Top 5 Challenges Lenders Face in Environmental Due Diligence

EDR surveyed 819 financial institutions that provided insight into the Environmental Due Diligence (EDD) challenges that they face. REPSG is a full service, customer conscious environmental firm that has the following commentary related to the below mentioned lender challenges:

 

Challenge #1: Environmental Reports and Risk-Based Decisions

  • Interpreting environmental results and knowing which risks to be concerned about
  • Finding out what the EP’s opinion is and determining whether the subject property has any environmental issues the bank should be concerned about

At REPSG, all EDD is performed by personnel who have many years of experience and meet the AAI and ASTM E1527-05 qualifications and can make coherent professional, environmental decisions. We make sure we understand the lenders risk tolerance and their overall lending goals. Our reporting is structured to clearly define what a Recognized Environmental Condition (REC) is and if it is a concern for the property in question. We clearly define the risks and recommendations in our reporting and follow up with the lender to ensure that any questions they may have are answered.

 

Challenge #2: Internal Education & Training

  • Understanding the importance of EDD in the context of the overall lending process
  • Educating senior management and loan officers

At REPSG we are very experience with lenders and their vary degree of EDD knowledge. We make sure that every lender understands the important that their personnel are knowledgeable and understands all of the potential EDD concerns and how it is a critical component of the bank’s overall risk management practices. We have meet with many lenders and presented case studies and conveyed the importance of knowing many risks involved with inadequate EDD or the choice not to require any EDD. We are contracted by many banks to perform a third party review of EDD reporting to endure that the EDD assessment was conducted in compliance with AAI and ASTM E1527-05 standards and that our professional judgment and that of the report writers professional judgment coincide with each other. Our goal is to make sure the lender understands their environmental risk.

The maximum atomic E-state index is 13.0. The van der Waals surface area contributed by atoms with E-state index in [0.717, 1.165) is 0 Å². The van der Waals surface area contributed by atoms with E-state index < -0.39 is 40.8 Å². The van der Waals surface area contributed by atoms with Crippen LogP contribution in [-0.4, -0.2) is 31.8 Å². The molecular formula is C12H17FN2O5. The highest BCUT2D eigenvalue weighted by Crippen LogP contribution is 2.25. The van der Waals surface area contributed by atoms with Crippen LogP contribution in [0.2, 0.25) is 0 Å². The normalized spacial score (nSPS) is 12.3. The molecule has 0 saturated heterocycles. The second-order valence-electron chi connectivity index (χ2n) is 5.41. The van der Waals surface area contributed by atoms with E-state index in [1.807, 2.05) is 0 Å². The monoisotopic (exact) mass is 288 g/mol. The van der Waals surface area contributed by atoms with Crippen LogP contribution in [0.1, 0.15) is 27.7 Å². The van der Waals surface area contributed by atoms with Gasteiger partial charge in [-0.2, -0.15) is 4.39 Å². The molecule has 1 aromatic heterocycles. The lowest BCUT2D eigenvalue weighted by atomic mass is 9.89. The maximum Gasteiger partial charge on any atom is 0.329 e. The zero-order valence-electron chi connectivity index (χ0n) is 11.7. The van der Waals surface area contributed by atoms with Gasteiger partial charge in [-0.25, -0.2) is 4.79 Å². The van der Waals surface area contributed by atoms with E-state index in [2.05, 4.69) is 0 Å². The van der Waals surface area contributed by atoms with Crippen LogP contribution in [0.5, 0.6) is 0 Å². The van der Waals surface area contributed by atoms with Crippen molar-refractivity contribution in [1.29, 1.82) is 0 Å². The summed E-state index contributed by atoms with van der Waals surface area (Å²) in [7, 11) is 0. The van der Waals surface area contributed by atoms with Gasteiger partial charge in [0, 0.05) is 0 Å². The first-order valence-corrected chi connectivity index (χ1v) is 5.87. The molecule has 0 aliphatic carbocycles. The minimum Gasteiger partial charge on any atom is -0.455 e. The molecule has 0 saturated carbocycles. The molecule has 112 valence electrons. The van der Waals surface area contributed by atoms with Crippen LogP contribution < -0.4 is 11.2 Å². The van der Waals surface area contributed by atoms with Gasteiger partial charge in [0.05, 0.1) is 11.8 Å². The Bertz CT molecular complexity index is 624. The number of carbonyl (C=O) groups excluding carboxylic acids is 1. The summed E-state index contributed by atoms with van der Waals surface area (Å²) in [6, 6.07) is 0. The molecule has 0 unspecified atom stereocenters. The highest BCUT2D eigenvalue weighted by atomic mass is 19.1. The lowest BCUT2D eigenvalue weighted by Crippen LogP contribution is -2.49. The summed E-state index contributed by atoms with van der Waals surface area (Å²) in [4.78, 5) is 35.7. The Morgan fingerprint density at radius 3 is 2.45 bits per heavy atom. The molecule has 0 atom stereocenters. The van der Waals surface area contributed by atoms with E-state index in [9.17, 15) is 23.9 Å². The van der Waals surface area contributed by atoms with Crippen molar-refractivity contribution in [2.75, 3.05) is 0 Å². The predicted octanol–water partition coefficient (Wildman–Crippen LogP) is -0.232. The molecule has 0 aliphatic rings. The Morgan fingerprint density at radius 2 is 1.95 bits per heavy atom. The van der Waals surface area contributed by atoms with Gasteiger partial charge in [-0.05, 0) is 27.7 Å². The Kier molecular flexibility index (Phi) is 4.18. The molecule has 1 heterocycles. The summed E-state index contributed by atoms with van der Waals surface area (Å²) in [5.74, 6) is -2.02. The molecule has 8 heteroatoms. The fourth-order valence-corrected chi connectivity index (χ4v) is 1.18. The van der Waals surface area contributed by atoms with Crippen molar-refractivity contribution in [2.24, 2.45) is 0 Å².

Challenge #3: Turnaround Time

  • Meeting the challenges of efficiently conducting EDD

At REPSG, we know what items required for EDD take time and therefore have a system down that allows us to efficiently turnaround an EDD assessment to meet the client’s needs and the AAI and ASTM E1527-05 standards. The federal, state and local review of records is one of the most important and time consuming requirements of EDD, which REPSG makes a priority during our EDD research. We have experience turning around an assessment anywhere from two days to two weeks.

 

Challenge #4: EDD Decisions

  • Balancing EDD costs against risk tolerance
  • Determining appropriate EDD levels

At REPSG, we are very focused on what our customer’s ultimate goals and needs are for the property. We emphasize for them if the site’s history will pose large environmental risk and expense and if the risk is manageable through the longer and more intense regulatory process or possibly the more simplified construction and disposal process. Being able to breakdown the risk and type of management for a site can clarify the level of environmental liability related to the size of the loan.

 

Challenge #5: Competitive Issues

  • Justifying EDD costs to customers
  • Requiring borrowers to pay for a Phase I when a competing bank doesn’t.

At REPSG, we encourage lenders to compare our comprehensive EDD assessments to others. This comparison justifies the need for the assessment as well as being able to pass on the costs to their customer. We are very focused on producing a site-specific assessments tailored to identify the RECs and risks involved at each property.

This entry was posted in Blog, Due Diligence Issues, Site Development and tagged by Meredith Szymelewicz. Bookmark the permalink.

About Meredith Szymelewicz

“What is a scientist after all? It is a curious man looking through a keyhole, the keyhole of nature, trying to know what's going on.” Jacques Cousteau
  We secretly suspect that Meredith is part-dolphin. She’s been with REPSG for the last 10 years managing Phase I and Phase II Environmental Site Assessments, emergency response  management, estimating, National Environmental Policy Act (NEPA) assessments, State Historic Preservation Office (SHPO) submittals, wetlands delineations, historic records searches and has specific leadership and experience conducting due diligence and regulatory assessments within the telecommunications industry, but any chance Meredith gets she’s in the water or talking about water or changing her desktop background to cool pictures of water. Meredith received her B. S. in Marine Science with a concentration in Marine Biology from The Richard Stockton College of New Jersey and is a Certified Open Water Scuba Diver. Did we mention her dolphin tattoo?